I don’t remember exactly whether Segal mentions the scholarly hypothesis of the Pentateuch and the Hexateuch in his book. But since Segal mentions three references of Joseph’s bones, Gen 50:25-26, Exod 13:19, and Joshua 24:32, I would say the idea of promise for Segal should be best understood in terms of Hexateuch.

  3. I just read Segal’s “Joseph’s Bones”. For me, Segal’s main theme wasn’t so much the fulfilment of promise but the struggle between God and His chosen people. Segal points to the fidelity displayed by the ancient Israelites to Joseph’s remains as a yearning – that the God who has chosen them – YHWH – would be forgiving – just as Joseph was forgiving of his brothers. For me, Segal’s most startling argument is that the Hexateuch – read without theological lenses – also offers a YHWH who had to learn how to relate to humankind and to be ‘accountable’ to this yearning by humans. Segal also points to the striking similarities between Joseph and Yeshua (Jesus). He posits that the story of Jesus presents a God who, having learnt, could finally relate to humankind with forgiveness and love.

  4. “Segal’s most startling argument is that the Hexateuch – read without theological lenses – also offers a YHWH who had to learn how to relate to humankind and to be ‘accountable’ to this yearning by humans. Segal also points to the striking similarities between Joseph and Yeshua (Jesus). He posits that the story of Jesus presents a God who, having learnt, could finally relate to humankind with forgiveness and love.”

    I find this argument not only ridiculous, but offensive. Could the One with infinite knowledge need to learn? Surely the Potter understands his clay.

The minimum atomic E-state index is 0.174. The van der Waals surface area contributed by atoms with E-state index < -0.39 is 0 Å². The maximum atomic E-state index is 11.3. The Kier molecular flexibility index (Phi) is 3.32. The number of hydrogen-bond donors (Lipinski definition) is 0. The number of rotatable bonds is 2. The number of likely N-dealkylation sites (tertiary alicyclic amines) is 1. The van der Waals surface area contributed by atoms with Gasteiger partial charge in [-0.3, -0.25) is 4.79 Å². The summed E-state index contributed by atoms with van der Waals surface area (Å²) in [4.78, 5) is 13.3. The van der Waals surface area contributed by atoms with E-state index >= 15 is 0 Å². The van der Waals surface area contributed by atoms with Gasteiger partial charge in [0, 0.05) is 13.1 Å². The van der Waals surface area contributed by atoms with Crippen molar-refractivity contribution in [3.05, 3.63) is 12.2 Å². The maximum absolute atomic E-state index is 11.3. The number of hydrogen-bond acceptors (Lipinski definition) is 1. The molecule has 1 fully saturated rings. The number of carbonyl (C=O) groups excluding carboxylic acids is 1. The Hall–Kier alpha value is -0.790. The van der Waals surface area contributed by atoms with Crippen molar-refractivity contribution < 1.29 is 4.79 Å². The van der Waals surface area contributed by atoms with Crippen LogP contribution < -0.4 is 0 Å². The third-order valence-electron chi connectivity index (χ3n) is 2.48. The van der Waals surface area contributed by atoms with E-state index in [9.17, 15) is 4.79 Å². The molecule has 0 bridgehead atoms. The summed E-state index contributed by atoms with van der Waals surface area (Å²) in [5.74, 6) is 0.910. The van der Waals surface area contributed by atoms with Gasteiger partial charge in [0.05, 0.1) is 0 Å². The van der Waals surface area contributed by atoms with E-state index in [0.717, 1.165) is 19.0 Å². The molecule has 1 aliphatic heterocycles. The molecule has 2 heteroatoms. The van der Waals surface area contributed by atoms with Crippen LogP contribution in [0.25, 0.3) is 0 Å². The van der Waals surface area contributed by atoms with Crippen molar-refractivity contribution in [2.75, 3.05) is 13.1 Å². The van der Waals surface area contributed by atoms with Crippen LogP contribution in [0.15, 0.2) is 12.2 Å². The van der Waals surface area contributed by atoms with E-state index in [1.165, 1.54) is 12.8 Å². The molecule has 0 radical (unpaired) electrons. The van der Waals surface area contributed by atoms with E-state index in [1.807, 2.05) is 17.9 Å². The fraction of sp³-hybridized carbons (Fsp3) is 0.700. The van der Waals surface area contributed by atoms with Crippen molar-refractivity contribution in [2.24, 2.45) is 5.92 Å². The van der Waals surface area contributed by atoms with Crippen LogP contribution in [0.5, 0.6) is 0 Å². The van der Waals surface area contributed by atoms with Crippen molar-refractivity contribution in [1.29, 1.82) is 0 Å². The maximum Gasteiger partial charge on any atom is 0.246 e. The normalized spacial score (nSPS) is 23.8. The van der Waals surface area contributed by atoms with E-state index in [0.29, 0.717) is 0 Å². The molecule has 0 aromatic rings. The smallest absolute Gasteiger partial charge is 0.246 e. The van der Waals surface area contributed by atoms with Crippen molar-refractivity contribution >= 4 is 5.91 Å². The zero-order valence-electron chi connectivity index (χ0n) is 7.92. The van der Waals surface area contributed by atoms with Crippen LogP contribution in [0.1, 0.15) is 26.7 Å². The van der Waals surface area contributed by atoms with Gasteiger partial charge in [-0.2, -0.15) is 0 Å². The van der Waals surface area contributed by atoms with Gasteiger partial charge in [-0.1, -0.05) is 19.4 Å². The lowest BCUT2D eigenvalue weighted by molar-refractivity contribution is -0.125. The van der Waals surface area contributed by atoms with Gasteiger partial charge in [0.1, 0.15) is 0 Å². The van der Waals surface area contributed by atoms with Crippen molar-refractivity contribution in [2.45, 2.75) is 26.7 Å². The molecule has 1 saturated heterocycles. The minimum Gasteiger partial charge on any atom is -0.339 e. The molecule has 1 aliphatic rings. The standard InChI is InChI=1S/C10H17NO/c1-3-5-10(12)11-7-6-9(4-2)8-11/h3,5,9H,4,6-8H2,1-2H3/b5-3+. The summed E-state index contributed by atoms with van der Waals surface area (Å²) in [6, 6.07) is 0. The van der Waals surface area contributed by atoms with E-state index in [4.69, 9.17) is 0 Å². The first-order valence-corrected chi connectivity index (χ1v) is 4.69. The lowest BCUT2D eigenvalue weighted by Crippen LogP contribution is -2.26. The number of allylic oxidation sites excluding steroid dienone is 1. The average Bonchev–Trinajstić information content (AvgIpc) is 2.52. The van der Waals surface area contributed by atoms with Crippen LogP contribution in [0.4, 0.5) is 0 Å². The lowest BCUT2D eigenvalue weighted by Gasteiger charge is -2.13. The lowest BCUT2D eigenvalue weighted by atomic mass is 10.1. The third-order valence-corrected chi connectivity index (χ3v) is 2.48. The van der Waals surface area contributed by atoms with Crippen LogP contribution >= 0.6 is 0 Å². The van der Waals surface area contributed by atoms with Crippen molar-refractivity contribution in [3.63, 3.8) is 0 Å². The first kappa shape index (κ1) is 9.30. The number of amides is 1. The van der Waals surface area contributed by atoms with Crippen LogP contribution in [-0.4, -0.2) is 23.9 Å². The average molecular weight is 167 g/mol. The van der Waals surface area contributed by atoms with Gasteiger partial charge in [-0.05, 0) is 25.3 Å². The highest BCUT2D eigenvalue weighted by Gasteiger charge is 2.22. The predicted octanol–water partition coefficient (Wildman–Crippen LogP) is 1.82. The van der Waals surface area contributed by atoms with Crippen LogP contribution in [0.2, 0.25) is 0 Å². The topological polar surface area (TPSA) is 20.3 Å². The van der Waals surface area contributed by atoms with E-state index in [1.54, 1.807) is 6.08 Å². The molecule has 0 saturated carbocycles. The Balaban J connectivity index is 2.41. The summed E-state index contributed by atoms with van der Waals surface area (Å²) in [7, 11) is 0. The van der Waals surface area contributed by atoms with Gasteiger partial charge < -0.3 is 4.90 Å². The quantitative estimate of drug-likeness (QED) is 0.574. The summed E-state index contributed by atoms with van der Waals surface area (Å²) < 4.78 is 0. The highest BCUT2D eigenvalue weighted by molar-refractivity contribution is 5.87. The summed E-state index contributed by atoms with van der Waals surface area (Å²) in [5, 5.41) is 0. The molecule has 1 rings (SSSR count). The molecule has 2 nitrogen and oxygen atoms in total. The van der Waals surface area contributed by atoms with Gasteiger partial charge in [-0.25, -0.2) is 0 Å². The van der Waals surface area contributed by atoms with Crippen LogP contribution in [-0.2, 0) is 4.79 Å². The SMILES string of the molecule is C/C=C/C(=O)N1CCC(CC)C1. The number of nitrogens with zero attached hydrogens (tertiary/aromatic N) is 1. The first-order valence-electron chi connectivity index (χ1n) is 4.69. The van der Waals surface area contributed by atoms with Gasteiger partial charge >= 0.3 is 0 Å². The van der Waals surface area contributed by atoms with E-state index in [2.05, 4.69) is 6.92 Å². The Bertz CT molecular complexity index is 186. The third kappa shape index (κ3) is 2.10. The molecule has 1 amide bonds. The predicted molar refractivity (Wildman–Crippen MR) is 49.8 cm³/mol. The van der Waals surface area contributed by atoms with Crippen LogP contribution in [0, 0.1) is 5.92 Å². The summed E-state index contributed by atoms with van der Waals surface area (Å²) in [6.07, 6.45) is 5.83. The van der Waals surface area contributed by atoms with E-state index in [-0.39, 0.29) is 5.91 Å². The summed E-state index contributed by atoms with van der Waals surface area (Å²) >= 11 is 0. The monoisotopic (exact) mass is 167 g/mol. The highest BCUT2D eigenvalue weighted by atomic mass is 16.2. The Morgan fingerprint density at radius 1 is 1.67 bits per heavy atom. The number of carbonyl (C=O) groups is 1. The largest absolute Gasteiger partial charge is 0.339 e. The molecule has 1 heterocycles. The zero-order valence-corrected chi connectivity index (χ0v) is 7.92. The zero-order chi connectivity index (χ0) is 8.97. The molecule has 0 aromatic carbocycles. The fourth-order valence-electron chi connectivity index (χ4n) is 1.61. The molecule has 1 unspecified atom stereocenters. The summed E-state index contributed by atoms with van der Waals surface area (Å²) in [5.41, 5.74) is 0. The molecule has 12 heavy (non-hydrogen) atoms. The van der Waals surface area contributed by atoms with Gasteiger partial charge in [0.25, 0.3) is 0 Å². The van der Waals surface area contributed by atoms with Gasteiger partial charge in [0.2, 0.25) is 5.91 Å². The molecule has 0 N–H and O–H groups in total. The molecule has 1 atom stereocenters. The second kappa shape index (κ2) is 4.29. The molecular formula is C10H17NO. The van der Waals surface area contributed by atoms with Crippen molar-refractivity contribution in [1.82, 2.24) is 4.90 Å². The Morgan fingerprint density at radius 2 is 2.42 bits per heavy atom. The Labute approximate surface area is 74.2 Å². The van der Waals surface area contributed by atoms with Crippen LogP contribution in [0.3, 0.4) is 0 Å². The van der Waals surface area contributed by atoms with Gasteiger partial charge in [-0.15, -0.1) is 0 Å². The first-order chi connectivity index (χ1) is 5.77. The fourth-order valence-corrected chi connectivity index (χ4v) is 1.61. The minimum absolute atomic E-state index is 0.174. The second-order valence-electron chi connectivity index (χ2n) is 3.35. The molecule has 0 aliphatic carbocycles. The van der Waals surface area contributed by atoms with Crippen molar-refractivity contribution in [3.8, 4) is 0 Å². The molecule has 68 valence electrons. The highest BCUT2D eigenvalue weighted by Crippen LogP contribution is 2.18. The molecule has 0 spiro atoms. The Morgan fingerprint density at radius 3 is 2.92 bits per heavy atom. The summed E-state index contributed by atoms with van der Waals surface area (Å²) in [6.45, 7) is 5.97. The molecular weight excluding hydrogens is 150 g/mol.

• “I find this argument not only ridiculous, but offensive. Could the One with infinite knowledge need to learn? Surely the Potter understands his clay.” Segal states he is reading the Torah with eyes as free of his learned theology as he can, and is presenting a literary view. If someone who had never been indoctrinated picked it up and read it, like any other literary work, you could come to this conclusion rather easily. I still have a couple chapters to go, but the book has challenged me. I see nothing offensive about that.

  5. No one who reads scripture without indoctrination, no matter how objective they may claim to be, can truly understand scripture. Scriptures are meant for doctrine among other things. The scriptures are spiritual. They are meant for believers – those who will allow indoctrination by the same scriptures. Thus, no believer can take serious any teaching about God that claims to be objective. The bible was never meant for the objective. Many study it but it is the persuasion of the reader before reading that counts. More often than not arguments such as Segal’s Learning YHWH; and indeed any other are matters of whether the writer reads the bible as a theology text or reads it for spiritual nourishment.

  6. FOR HOW MANY YERAS DID HIS BONES TAKE FOR HIS BONES FROM THE TIME OF DEATH TILL BURIAL IN THE PROMISED LAND